|New take on Africa|
Global Times, May 6, 2011
An African man holding dozens of Louis Vuitton bags and a woman dressed in a black burqa holding a grenade are some of the images that are touring the world as portrayals of contemporary Africa. Kings and plebs, warriors and fashionistas, locals, settlers and emigrants are on show in Africa: See You, See Me! at Li-Space in Caochangdi, in a rare opportunity to see African contemporary art in China. Over 150 works of photo and video installations by 36 photographers depict the marvels and pains of neo- and post-colonial Africa on its road to emancipation.
"Many people think of Africa as an old and under-developed world, but we're very contemporary; we are individual subjects and global citizens dealing with the same problems that affect people around the world," said Nigerian curator Awam Amkpa who lives in the US where he teaches at New York University.
"This exhibition aims at showing African diversity and complexity, through the eyes of Africans and foreigners with close relationships to Africa," he added. The three sections of the display show stories of African emigrants and the hardships of life in European society; ethnographic portraits of a colonized Africa and "contemporary photos of Africa by non-African photographers with close relationships with African countries and artists. "It presents the history of African photography and its influence on non-African imaginings of Africa and the African Diaspora," Amkpa wrote.
"Chinese people are everywhere in Mozambique," said Mario Macilau, 27, a Mozambican photographer. "They're into construction, wood, fish, seafood," he added. Macilau often explores the relationship man-time-space and his series of five photos at the exhibit document ancient traditional religious rituals held in public at Maputo, the Mozambican capital. "Some Chinese people think Africans still live among lions and are backward people; others get scared just because we look different. But on the other hand, "Mozambicans ask Chinese people 'Are you good at kung fu?' because Bruce Lee and Jackie Chan make their image of China," said the young photographer, praising the exhibit as an important bridge between China and Africa.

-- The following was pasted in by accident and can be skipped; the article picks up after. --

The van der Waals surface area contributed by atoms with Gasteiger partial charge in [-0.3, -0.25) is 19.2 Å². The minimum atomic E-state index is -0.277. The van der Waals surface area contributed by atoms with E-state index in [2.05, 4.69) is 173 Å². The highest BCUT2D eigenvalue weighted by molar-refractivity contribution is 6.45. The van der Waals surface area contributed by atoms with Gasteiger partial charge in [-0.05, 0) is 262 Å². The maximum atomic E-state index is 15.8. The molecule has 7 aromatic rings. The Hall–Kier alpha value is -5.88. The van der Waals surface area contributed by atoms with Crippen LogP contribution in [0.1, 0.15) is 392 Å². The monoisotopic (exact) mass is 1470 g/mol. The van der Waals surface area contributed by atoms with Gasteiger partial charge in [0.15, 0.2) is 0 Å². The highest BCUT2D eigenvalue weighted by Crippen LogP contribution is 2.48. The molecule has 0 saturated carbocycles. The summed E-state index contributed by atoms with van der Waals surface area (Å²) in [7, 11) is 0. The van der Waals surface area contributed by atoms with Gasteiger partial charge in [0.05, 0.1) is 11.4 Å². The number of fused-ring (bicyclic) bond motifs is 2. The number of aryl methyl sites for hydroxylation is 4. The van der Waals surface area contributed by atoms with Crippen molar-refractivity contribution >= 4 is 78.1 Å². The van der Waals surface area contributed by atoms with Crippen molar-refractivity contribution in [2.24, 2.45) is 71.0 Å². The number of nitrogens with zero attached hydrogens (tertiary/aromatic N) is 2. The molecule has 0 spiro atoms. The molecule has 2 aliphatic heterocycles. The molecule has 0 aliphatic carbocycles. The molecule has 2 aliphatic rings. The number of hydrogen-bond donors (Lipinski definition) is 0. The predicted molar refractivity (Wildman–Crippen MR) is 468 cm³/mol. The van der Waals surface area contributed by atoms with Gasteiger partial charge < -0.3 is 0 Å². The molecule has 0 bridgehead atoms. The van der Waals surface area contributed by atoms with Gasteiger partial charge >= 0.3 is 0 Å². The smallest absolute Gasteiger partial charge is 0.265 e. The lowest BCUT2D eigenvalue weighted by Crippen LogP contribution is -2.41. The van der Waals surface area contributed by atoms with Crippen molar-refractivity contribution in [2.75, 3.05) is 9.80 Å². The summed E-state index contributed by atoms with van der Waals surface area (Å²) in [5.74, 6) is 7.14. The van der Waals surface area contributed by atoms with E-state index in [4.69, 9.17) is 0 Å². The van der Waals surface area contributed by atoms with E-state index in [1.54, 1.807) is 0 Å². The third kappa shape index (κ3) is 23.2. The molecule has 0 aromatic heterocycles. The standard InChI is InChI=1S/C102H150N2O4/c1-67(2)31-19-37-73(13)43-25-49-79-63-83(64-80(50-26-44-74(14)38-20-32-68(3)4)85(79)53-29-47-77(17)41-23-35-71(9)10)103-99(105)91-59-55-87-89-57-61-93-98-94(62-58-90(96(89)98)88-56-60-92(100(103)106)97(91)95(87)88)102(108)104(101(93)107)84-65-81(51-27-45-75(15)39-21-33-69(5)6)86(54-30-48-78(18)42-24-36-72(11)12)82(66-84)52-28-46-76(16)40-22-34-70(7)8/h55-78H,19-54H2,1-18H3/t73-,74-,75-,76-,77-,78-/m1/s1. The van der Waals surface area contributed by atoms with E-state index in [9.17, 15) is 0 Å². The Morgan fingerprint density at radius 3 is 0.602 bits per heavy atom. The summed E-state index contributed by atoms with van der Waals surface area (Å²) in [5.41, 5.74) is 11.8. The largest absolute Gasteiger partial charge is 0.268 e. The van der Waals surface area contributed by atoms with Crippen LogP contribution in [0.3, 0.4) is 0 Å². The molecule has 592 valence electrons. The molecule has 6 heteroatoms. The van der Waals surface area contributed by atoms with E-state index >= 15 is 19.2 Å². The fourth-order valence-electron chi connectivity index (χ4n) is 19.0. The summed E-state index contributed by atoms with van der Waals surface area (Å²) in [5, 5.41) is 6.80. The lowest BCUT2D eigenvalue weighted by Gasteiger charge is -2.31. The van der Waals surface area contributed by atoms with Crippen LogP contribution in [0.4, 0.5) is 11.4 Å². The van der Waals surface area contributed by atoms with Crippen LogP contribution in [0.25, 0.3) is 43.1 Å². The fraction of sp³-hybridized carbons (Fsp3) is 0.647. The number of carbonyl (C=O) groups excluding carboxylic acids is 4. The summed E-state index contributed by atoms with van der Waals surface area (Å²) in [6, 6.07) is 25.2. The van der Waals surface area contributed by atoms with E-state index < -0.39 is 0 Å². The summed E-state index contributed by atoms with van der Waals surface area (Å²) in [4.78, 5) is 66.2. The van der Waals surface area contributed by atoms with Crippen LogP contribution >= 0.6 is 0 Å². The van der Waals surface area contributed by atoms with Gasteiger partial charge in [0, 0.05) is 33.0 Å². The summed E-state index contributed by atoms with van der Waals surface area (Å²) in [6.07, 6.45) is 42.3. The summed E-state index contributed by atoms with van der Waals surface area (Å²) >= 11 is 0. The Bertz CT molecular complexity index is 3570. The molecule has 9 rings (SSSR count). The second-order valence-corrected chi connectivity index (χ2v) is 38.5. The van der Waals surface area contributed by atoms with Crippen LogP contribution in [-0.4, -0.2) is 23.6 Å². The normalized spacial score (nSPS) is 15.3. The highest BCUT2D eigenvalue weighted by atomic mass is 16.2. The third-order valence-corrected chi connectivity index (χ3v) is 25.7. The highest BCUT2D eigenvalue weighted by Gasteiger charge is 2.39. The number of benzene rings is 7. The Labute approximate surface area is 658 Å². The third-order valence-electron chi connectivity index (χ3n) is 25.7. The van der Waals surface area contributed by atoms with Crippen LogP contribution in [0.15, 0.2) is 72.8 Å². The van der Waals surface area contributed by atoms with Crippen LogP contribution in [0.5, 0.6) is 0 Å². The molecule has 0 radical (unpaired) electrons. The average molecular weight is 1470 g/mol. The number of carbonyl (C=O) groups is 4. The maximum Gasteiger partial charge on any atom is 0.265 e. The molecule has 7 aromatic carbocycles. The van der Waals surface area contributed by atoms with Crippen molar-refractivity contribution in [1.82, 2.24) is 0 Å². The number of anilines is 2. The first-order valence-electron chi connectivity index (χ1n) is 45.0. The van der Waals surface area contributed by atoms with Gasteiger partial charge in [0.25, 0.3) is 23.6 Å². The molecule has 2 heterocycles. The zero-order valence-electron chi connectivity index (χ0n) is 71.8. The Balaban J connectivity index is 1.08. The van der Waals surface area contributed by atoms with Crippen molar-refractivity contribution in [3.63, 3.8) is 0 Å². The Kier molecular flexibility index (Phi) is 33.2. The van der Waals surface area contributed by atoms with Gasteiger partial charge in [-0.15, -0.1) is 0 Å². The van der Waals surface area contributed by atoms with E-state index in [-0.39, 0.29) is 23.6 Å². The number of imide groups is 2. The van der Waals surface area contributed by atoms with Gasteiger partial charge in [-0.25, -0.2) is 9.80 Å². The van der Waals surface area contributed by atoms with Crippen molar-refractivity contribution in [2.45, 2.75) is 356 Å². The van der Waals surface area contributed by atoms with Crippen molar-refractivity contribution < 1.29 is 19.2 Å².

"Asian people are newcomers in Africa, that's why this cultural interchange is so important," said Angèle Etoudi Essamba, 49, a Netherlands based photographer from Cameroon.
"My photos aim at breaking the stereotypical image of Africa as a place of misery, oppression and war," she added, standing next to one of her female portrays.
"Africa has long been a point of passage for Chinese people; the [Sino-African] relationship intensified but isn't new," Amkpa explained. "But there's Africa of governments and Africa of people. I don't think Chinese people in general know about contemporary African people, about their diversity and liveliness," he said.